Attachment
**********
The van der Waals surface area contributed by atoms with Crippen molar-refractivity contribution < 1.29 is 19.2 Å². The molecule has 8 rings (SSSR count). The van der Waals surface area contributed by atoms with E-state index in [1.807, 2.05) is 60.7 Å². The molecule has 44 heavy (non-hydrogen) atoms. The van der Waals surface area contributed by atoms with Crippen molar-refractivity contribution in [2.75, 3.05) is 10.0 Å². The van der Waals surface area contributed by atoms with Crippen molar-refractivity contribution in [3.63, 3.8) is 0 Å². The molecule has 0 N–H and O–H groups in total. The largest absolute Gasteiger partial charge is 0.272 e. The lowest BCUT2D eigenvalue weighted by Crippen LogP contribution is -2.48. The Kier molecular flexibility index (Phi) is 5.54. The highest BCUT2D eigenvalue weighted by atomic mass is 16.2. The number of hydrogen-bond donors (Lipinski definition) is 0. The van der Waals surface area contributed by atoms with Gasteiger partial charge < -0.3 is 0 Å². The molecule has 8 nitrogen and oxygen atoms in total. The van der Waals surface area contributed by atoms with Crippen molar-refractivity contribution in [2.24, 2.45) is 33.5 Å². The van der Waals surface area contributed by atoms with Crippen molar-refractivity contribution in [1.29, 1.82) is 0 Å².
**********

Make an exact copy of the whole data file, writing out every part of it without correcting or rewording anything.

The van der Waals surface area contributed by atoms with Crippen molar-refractivity contribution < 1.29 is 19.2 Å². The molecule has 8 rings (SSSR count). The van der Waals surface area contributed by atoms with E-state index in [1.807, 2.05) is 60.7 Å². The molecule has 44 heavy (non-hydrogen) atoms. The van der Waals surface area contributed by atoms with Crippen molar-refractivity contribution in [2.75, 3.05) is 10.0 Å². The van der Waals surface area contributed by atoms with Crippen molar-refractivity contribution in [3.63, 3.8) is 0 Å². The molecule has 0 N–H and O–H groups in total. The largest absolute Gasteiger partial charge is 0.272 e. The lowest BCUT2D eigenvalue weighted by Crippen LogP contribution is -2.48. The Kier molecular flexibility index (Phi) is 5.54. The highest BCUT2D eigenvalue weighted by atomic mass is 16.2. The number of hydrogen-bond donors (Lipinski definition) is 0. The van der Waals surface area contributed by atoms with Gasteiger partial charge < -0.3 is 0 Å². The molecule has 8 nitrogen and oxygen atoms in total. The van der Waals surface area contributed by atoms with Crippen molar-refractivity contribution in [2.24, 2.45) is 33.5 Å². The van der Waals surface area contributed by atoms with Crippen molar-refractivity contribution in [1.29, 1.82) is 0 Å².